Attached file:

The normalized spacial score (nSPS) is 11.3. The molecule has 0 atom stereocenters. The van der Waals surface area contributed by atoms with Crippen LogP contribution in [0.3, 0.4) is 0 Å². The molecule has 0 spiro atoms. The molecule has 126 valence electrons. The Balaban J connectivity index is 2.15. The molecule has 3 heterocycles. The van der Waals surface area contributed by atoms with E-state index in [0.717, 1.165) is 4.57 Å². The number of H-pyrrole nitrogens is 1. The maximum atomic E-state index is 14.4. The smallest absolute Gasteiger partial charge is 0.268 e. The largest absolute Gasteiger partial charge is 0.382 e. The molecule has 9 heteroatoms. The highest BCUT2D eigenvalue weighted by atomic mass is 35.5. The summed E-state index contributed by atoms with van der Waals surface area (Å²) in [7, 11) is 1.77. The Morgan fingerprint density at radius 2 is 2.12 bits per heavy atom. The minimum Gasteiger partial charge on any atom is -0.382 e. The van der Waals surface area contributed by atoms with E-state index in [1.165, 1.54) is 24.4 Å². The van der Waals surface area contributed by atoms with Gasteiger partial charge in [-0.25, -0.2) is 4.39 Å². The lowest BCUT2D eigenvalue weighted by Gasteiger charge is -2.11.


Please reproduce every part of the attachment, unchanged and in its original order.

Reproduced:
The normalized spacial score (nSPS) is 11.3. The molecule has 0 atom stereocenters. The van der Waals surface area contributed by atoms with Crippen LogP contribution in [0.3, 0.4) is 0 Å². The molecule has 0 spiro atoms. The molecule has 126 valence electrons. The Balaban J connectivity index is 2.15. The molecule has 3 heterocycles. The van der Waals surface area contributed by atoms with E-state index in [0.717, 1.165) is 4.57 Å². The number of H-pyrrole nitrogens is 1. The maximum atomic E-state index is 14.4. The smallest absolute Gasteiger partial charge is 0.268 e. The largest absolute Gasteiger partial charge is 0.382 e. The molecule has 9 heteroatoms. The highest BCUT2D eigenvalue weighted by atomic mass is 35.5. The summed E-state index contributed by atoms with van der Waals surface area (Å²) in [7, 11) is 1.77. The Morgan fingerprint density at radius 2 is 2.12 bits per heavy atom. The minimum Gasteiger partial charge on any atom is -0.382 e. The van der Waals surface area contributed by atoms with E-state index in [1.165, 1.54) is 24.4 Å². The van der Waals surface area contributed by atoms with Gasteiger partial charge in [-0.25, -0.2) is 4.39 Å². The lowest BCUT2D eigenvalue weighted by Gasteiger charge is -2.11.